Another limit on speakers is mechanical. If you push too much power through the receiver, you can hit the excursion limits of the speaker cone. That's best avoided too.
 

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Quote:
Originally Posted by fstanek /forum/post/14241448


Cool, thanks for the info. I've gone through the AVR FAQ and it appears that the power of the AVR isn't really all that significant, at least not as much as the speaker sensitivity. I suppose what that means is that the 1909 (which is rated at 90 watts / channel) should be able to provide sufficient power to the speakers (which are rated at 90db spl sensitivity) and probably still get louder than I'm willing to listen. At least that's how I understand the subject.


On a side note... when something is rated at 90 watts per channel, does that mean that each channel in a 7.1 setup can be guaranteed 90 watts maximum, or does that mean that if a single speaker is hooked up, it can receive 90 watts... I guess I just don't understand the terminology that manufacturers use, and the AVR FAQ was somewhat ambiguous on the subject.


The only portion of your reply that I'm not really understanding is the "speaker's continuous power rating". I haven't been able to find any info about this on the B&W site . The website does mention that the recommended amplifier power is 25-200 watts, and I believe the Denon should be able to provide that to each speaker.


Again, thanks for the info!

Yes if you're looking at 8ohm speakers with a 90db sensitivity rating then you should have no problems with volume levels unless you just want to crenge and cause yourself pain with a headache until your ears start to bleed.


Power specs will depend on how the manufacturer measures and lists the specs. For instance Onkyo list the power specs for the 606 as 90W (8 ohms, 20 Hz-20 kHz with 2 channels driven as most other manufacturers do and some even with only 1 channel driven. Harman Kardon on the other hand list the specs with all channels driven the 254 specs show 50 Watts per channel 20Hz - 20kHz into 8 ohms.


The 606s specs would be less if listed with all channels driven instead of 2 so specifically comparing power ratings between companies and sometimes even between receivers within the same company can be rather confusing, not very helpful and even pointless at times.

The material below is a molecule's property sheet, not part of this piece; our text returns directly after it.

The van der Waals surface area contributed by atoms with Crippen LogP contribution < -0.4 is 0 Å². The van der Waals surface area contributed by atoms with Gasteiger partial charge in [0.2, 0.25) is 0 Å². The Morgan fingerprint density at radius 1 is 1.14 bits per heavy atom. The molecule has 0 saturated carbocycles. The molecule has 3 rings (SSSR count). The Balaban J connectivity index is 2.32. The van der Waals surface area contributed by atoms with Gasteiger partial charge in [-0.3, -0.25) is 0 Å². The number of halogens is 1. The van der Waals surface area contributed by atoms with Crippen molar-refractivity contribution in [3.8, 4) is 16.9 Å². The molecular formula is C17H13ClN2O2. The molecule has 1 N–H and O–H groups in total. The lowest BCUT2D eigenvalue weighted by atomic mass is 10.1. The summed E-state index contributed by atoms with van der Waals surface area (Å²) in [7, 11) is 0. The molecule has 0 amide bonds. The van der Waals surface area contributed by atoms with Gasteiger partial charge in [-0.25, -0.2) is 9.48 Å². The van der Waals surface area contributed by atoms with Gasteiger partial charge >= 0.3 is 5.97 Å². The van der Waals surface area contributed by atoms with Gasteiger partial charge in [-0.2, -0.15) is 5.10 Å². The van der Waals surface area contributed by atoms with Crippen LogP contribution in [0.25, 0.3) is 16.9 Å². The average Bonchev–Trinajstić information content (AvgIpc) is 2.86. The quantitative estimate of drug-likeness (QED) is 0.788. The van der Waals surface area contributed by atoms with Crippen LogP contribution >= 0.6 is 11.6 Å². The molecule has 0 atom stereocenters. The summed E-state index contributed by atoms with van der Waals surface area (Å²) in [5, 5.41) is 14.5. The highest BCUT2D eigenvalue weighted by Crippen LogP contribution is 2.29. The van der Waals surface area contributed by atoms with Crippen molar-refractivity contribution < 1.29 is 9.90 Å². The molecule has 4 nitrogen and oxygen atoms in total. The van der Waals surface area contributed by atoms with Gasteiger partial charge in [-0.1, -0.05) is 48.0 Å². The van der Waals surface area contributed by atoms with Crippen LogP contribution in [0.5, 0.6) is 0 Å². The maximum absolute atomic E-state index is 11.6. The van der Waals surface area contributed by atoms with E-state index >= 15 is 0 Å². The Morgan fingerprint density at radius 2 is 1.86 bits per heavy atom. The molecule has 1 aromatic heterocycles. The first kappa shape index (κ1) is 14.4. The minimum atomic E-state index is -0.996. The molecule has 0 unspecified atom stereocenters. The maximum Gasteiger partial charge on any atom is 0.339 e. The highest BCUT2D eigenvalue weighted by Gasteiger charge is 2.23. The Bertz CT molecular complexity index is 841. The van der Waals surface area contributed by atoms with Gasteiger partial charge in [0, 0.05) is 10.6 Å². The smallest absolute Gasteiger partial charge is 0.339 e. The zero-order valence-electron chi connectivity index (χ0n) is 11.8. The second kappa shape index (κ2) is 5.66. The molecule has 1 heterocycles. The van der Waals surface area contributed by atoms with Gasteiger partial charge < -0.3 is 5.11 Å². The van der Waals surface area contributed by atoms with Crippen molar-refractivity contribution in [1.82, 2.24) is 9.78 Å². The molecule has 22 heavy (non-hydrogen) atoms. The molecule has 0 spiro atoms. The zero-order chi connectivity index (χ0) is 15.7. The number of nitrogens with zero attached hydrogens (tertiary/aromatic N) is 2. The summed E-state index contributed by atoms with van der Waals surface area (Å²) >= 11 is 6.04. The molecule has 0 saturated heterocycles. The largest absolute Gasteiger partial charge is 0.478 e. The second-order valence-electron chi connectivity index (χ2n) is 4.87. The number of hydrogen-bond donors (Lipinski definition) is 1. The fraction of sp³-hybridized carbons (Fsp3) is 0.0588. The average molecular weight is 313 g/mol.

The speaker efficiency and ohm rating should be compared well before receiver ratings, for instance for the receiver to gain 3db in db level you would have to double the wattage.


Any of the receivers your looking at in your price range should have no problems as far as power as long as you're looking at fairly efficient(sensitivity rating) 8ohm speakers. I would advise looking more at features and price comparisons rather than power.
 

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A question for the OP - what is "dynamic volume?"


IMO you should seriously consider the new H/K AVR254 that will meet your requirements plus will have preouts on all channels in the event you later decide to add a separate power amp. It is also less expensive. In general I don't recommend buying a receiver without full preouts. Don't worry about the AVR254 amp specs - H/K amps are conservatively rated and will perform as well or better than competing comparable models.
 

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Quote:
Originally Posted by dsmith901 /forum/post/14251234


A question for the OP - what is "dynamic volume?"

I'm not the OP, but I can answer this one. The new Denon xx09 receivers are the first to implement Audyssey's "Dynamic Volume" function.


More information here:
Dynamic Volume


Click on the "Audyssey-Enabled Products" link on the bottom of the page for a list of receivers containing each of Audysseys features.
 

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Discussion Starter · #8 ·
dsmith901,


the HK 254 was actually my second choice. The thing that really pushed me towards the Denon was dynamic volume, although the very nice thing about the HKs is that they can overlay volume controls over an HDMI signal ( I don't think the Denon can do that ).


I'm guessing reviews of the 1909 should start coming in within a week, so if dynamic volume doesn't work all that great, I think I'll lean towards the HK.


I just wish the HK was a solid color, as the black/silver combo is pretty ugly....